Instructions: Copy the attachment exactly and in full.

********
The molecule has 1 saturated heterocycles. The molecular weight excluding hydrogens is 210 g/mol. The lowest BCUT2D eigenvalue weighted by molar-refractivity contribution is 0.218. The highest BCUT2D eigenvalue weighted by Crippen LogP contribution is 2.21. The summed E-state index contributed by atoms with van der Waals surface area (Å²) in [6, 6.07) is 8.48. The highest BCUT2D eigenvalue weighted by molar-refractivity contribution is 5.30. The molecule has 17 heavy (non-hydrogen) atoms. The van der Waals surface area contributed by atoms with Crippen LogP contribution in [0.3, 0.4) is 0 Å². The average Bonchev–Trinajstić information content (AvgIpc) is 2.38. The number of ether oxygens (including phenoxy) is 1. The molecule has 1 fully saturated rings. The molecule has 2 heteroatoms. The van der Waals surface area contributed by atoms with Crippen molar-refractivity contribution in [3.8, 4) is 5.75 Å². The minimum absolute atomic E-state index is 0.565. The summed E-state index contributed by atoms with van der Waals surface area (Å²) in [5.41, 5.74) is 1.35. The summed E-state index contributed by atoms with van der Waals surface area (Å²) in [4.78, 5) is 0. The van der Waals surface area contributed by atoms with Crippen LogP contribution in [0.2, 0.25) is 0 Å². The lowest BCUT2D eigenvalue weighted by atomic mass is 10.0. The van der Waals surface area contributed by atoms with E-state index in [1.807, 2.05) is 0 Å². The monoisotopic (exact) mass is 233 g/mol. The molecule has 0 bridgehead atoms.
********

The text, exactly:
The molecule has 1 saturated heterocycles. The molecular weight excluding hydrogens is 210 g/mol. The lowest BCUT2D eigenvalue weighted by molar-refractivity contribution is 0.218. The highest BCUT2D eigenvalue weighted by Crippen LogP contribution is 2.21. The summed E-state index contributed by atoms with van der Waals surface area (Å²) in [6, 6.07) is 8.48. The highest BCUT2D eigenvalue weighted by molar-refractivity contribution is 5.30. The molecule has 17 heavy (non-hydrogen) atoms. The van der Waals surface area contributed by atoms with Crippen LogP contribution in [0.3, 0.4) is 0 Å². The average Bonchev–Trinajstić information content (AvgIpc) is 2.38. The number of ether oxygens (including phenoxy) is 1. The molecule has 1 fully saturated rings. The molecule has 2 heteroatoms. The van der Waals surface area contributed by atoms with Crippen molar-refractivity contribution in [3.8, 4) is 5.75 Å². The minimum absolute atomic E-state index is 0.565. The summed E-state index contributed by atoms with van der Waals surface area (Å²) in [5.41, 5.74) is 1.35. The summed E-state index contributed by atoms with van der Waals surface area (Å²) in [4.78, 5) is 0. The van der Waals surface area contributed by atoms with Crippen LogP contribution in [0.2, 0.25) is 0 Å². The lowest BCUT2D eigenvalue weighted by atomic mass is 10.0. The van der Waals surface area contributed by atoms with E-state index in [1.807, 2.05) is 0 Å². The monoisotopic (exact) mass is 233 g/mol. The molecule has 0 bridgehead atoms.